The US wireless industry has a novel answer to the millions of cases of bill shock.
The Wireless Association told the Federal Communications Commission this week that punters really want to get bill shock.
Punters apparently have multiple opportunities in a year to change their plans, yet choose not to act. Those who consistently go over their limits and get hit by large bills often make ‘a conscious choice.’
In other words it was not a bill shock as they knew they were going to get hit by a big bill.
This is a bit of a change from last year when AT&T said that bill shock only happened in a “very very very low percentage of cases”
According to Ars Technica, that was challenged by the watchdog Consumer Reports which suggests that shocking cell phone bills happened frequently. The January 2011 issue of the magazine contains a story based on Consumer Reports’ own research which shows that “one in five survey respondents reported receiving an unexpectedly high bill in the previous year, often for exceeding the plan’s voice, text, or data limits, an experience called ‘bill shock.’ Half of them were hit for at least $50, and one in five for more than $100.”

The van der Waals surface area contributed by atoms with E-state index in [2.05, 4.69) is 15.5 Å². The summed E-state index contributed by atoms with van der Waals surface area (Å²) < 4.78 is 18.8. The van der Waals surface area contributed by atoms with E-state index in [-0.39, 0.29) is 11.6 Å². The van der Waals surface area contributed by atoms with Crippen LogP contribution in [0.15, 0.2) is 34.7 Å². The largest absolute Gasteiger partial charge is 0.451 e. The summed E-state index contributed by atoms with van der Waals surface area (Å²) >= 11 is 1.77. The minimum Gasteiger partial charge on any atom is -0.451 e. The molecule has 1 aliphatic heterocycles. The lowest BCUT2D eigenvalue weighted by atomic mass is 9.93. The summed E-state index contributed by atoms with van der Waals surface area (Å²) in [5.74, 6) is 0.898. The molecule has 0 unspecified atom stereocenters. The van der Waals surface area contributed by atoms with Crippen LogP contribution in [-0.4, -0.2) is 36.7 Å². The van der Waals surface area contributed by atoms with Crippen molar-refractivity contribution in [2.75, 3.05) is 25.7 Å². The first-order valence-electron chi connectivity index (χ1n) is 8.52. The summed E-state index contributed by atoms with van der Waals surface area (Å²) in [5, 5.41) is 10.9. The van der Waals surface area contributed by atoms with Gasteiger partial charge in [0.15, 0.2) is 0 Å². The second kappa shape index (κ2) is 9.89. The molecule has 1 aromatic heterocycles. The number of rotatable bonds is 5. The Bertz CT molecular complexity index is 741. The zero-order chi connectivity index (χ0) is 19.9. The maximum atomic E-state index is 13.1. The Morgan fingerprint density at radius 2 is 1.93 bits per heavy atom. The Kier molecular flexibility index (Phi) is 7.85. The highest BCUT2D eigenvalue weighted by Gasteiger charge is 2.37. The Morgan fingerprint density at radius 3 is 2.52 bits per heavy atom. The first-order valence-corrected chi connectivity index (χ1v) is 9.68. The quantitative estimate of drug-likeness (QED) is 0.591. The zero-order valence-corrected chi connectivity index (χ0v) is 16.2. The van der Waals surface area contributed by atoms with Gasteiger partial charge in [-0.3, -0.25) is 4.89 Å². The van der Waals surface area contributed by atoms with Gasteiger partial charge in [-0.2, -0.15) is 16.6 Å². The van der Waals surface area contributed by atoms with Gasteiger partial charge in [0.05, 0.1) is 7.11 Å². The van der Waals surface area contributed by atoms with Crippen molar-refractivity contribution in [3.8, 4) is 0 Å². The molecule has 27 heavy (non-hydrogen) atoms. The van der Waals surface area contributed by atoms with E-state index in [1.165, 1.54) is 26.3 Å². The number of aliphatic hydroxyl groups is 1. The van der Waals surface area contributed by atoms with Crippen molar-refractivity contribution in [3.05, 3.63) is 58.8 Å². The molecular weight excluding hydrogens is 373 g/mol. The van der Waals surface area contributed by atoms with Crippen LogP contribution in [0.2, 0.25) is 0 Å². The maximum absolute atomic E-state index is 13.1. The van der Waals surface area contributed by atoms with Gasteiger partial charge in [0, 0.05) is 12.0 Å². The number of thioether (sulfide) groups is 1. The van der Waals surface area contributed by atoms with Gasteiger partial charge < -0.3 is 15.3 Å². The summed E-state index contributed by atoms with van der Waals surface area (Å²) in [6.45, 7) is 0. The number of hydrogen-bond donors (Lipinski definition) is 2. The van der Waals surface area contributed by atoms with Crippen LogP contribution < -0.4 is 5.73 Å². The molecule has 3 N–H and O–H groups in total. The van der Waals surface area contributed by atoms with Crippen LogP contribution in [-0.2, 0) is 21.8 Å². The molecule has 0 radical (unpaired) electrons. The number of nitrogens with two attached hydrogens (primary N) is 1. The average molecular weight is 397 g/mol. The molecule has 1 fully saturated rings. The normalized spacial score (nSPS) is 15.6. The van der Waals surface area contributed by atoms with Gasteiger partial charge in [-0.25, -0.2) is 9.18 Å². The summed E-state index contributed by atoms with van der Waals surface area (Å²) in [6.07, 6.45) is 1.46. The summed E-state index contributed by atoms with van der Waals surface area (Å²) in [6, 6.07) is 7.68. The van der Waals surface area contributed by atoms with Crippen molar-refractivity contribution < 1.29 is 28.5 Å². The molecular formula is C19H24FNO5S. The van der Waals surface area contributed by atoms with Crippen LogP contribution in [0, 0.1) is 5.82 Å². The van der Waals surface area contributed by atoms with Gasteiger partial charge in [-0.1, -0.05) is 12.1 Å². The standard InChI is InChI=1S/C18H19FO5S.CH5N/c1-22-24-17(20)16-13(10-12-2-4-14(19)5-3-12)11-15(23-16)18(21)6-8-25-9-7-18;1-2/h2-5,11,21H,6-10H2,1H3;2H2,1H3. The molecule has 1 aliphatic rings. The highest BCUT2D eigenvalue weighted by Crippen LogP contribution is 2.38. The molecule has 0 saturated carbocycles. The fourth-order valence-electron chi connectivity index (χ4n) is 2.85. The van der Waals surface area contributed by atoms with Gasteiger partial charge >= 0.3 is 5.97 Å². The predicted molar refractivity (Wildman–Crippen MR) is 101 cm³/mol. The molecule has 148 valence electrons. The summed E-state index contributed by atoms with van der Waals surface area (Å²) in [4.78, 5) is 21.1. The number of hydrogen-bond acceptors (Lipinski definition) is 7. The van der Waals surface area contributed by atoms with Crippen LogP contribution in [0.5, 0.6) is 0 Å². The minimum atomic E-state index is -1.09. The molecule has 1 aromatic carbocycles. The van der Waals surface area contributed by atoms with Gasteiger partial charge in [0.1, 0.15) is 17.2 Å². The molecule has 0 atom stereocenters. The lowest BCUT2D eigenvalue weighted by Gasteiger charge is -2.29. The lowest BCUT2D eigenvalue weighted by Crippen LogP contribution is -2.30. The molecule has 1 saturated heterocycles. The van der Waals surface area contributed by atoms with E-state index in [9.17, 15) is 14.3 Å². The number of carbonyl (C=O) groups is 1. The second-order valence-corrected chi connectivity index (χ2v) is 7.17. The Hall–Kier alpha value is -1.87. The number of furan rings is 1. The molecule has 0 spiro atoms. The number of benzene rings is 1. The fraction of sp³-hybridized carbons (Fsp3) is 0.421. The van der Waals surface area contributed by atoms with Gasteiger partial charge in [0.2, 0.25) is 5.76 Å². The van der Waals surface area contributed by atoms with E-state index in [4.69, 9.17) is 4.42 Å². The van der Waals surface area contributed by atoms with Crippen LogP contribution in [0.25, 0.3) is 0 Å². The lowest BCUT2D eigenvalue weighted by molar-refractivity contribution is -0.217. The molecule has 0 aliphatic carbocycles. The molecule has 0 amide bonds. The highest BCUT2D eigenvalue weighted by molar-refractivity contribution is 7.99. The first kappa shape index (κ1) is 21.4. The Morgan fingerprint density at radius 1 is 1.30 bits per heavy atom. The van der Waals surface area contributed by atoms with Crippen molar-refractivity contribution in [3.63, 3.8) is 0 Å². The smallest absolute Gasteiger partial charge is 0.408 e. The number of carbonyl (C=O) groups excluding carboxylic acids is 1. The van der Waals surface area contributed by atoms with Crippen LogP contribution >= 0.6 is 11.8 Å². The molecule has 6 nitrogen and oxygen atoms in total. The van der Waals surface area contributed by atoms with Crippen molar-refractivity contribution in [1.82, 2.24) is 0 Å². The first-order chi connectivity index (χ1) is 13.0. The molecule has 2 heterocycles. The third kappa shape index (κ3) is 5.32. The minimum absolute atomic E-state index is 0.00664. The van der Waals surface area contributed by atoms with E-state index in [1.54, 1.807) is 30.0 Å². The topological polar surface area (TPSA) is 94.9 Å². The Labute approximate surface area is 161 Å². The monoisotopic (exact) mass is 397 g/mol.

The FCC backed Consumer Reports and decided bill shock was common. All it would take was a few basic alerting requirements to fix. In other words, you start to get near the point where you are going to get hammered for extra charges and the telcos send you an SMS.
But CTIA claims that even sending out SMS alerts would impose huge burdens on its members. It claims it will cost them “hundreds” of millions of dollars and some of the older billing systems can’t handle it. So it is either their bill shock, or yours.